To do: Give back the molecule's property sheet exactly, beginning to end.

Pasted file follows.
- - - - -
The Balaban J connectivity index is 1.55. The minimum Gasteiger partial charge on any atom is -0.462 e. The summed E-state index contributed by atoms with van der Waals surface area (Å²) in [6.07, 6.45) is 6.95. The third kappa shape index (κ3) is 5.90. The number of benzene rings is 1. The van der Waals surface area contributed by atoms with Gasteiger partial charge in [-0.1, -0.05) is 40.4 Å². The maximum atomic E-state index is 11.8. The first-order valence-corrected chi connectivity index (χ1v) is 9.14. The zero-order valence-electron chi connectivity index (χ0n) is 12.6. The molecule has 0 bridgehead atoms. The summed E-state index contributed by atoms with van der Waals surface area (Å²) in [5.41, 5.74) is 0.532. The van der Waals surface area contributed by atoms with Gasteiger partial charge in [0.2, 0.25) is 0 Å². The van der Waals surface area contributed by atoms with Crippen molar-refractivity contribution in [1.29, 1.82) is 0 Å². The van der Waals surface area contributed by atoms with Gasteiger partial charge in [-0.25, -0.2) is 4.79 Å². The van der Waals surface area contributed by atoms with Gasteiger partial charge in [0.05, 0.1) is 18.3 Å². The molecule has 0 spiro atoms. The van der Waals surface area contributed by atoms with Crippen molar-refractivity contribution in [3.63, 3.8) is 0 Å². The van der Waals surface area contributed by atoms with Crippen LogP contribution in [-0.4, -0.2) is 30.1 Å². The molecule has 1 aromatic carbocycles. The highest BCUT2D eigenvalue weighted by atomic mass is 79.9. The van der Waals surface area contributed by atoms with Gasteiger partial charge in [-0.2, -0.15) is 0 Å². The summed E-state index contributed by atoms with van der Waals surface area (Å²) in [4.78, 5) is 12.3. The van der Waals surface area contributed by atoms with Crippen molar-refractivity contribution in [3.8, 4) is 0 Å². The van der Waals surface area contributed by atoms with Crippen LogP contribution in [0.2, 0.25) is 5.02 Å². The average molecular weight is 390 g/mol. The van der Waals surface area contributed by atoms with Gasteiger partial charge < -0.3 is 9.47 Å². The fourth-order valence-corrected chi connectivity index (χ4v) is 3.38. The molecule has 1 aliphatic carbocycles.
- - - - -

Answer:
The Balaban J connectivity index is 1.55. The minimum Gasteiger partial charge on any atom is -0.462 e. The summed E-state index contributed by atoms with van der Waals surface area (Å²) in [6.07, 6.45) is 6.95. The third kappa shape index (κ3) is 5.90. The number of benzene rings is 1. The van der Waals surface area contributed by atoms with Gasteiger partial charge in [-0.1, -0.05) is 40.4 Å². The maximum atomic E-state index is 11.8. The first-order valence-corrected chi connectivity index (χ1v) is 9.14. The zero-order valence-electron chi connectivity index (χ0n) is 12.6. The molecule has 0 bridgehead atoms. The summed E-state index contributed by atoms with van der Waals surface area (Å²) in [5.41, 5.74) is 0.532. The van der Waals surface area contributed by atoms with Gasteiger partial charge in [0.2, 0.25) is 0 Å². The van der Waals surface area contributed by atoms with Crippen molar-refractivity contribution in [1.29, 1.82) is 0 Å². The van der Waals surface area contributed by atoms with Gasteiger partial charge in [-0.25, -0.2) is 4.79 Å². The van der Waals surface area contributed by atoms with Gasteiger partial charge in [0.05, 0.1) is 18.3 Å². The molecule has 0 spiro atoms. The van der Waals surface area contributed by atoms with Crippen molar-refractivity contribution in [3.63, 3.8) is 0 Å². The van der Waals surface area contributed by atoms with Crippen LogP contribution in [-0.4, -0.2) is 30.1 Å². The molecule has 1 aromatic carbocycles. The highest BCUT2D eigenvalue weighted by atomic mass is 79.9. The van der Waals surface area contributed by atoms with Gasteiger partial charge in [-0.2, -0.15) is 0 Å². The summed E-state index contributed by atoms with van der Waals surface area (Å²) in [4.78, 5) is 12.3. The van der Waals surface area contributed by atoms with Crippen molar-refractivity contribution in [3.8, 4) is 0 Å². The van der Waals surface area contributed by atoms with Crippen LogP contribution in [0.2, 0.25) is 5.02 Å². The average molecular weight is 390 g/mol. The van der Waals surface area contributed by atoms with Gasteiger partial charge < -0.3 is 9.47 Å². The fourth-order valence-corrected chi connectivity index (χ4v) is 3.38. The molecule has 1 aliphatic carbocycles.